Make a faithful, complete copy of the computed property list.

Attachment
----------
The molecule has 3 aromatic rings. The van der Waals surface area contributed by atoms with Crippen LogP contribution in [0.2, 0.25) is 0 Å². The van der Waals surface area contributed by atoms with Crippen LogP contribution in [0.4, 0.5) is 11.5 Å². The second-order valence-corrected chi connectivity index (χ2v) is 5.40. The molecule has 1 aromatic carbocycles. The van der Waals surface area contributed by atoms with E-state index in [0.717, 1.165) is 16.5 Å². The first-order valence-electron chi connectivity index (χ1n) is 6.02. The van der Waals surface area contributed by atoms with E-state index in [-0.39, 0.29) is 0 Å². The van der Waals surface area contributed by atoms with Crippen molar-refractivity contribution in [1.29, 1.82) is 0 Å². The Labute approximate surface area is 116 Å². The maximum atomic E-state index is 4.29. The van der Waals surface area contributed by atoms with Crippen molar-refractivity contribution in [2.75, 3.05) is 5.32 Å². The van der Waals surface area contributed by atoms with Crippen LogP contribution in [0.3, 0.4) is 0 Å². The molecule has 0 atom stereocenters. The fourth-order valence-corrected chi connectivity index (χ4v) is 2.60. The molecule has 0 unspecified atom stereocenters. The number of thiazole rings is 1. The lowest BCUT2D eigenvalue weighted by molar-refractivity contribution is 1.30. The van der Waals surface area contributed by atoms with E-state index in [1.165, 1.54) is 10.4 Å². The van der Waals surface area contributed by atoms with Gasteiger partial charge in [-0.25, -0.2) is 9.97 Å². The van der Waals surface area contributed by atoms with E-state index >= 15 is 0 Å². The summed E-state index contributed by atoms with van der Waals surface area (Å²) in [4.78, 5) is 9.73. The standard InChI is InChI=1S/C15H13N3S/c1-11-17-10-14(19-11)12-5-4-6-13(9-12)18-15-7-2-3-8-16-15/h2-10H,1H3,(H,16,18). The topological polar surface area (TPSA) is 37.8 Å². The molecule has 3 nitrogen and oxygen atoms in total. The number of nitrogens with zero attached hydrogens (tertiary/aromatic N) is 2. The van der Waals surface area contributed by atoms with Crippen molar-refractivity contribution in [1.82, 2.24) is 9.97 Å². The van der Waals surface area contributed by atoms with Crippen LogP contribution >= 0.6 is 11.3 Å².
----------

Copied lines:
The molecule has 3 aromatic rings. The van der Waals surface area contributed by atoms with Crippen LogP contribution in [0.2, 0.25) is 0 Å². The van der Waals surface area contributed by atoms with Crippen LogP contribution in [0.4, 0.5) is 11.5 Å². The second-order valence-corrected chi connectivity index (χ2v) is 5.40. The molecule has 1 aromatic carbocycles. The van der Waals surface area contributed by atoms with E-state index in [0.717, 1.165) is 16.5 Å². The first-order valence-electron chi connectivity index (χ1n) is 6.02. The van der Waals surface area contributed by atoms with E-state index in [-0.39, 0.29) is 0 Å². The van der Waals surface area contributed by atoms with Crippen molar-refractivity contribution in [1.29, 1.82) is 0 Å². The Labute approximate surface area is 116 Å². The maximum atomic E-state index is 4.29. The van der Waals surface area contributed by atoms with Crippen molar-refractivity contribution in [2.75, 3.05) is 5.32 Å². The van der Waals surface area contributed by atoms with Crippen LogP contribution in [0.3, 0.4) is 0 Å². The molecule has 0 atom stereocenters. The fourth-order valence-corrected chi connectivity index (χ4v) is 2.60. The molecule has 0 unspecified atom stereocenters. The number of thiazole rings is 1. The lowest BCUT2D eigenvalue weighted by molar-refractivity contribution is 1.30. The van der Waals surface area contributed by atoms with E-state index in [1.165, 1.54) is 10.4 Å². The van der Waals surface area contributed by atoms with Gasteiger partial charge in [-0.25, -0.2) is 9.97 Å². The van der Waals surface area contributed by atoms with E-state index >= 15 is 0 Å². The summed E-state index contributed by atoms with van der Waals surface area (Å²) in [4.78, 5) is 9.73. The standard InChI is InChI=1S/C15H13N3S/c1-11-17-10-14(19-11)12-5-4-6-13(9-12)18-15-7-2-3-8-16-15/h2-10H,1H3,(H,16,18). The topological polar surface area (TPSA) is 37.8 Å². The molecule has 3 nitrogen and oxygen atoms in total. The number of nitrogens with zero attached hydrogens (tertiary/aromatic N) is 2. The van der Waals surface area contributed by atoms with Crippen molar-refractivity contribution in [1.82, 2.24) is 9.97 Å². The van der Waals surface area contributed by atoms with Crippen LogP contribution >= 0.6 is 11.3 Å².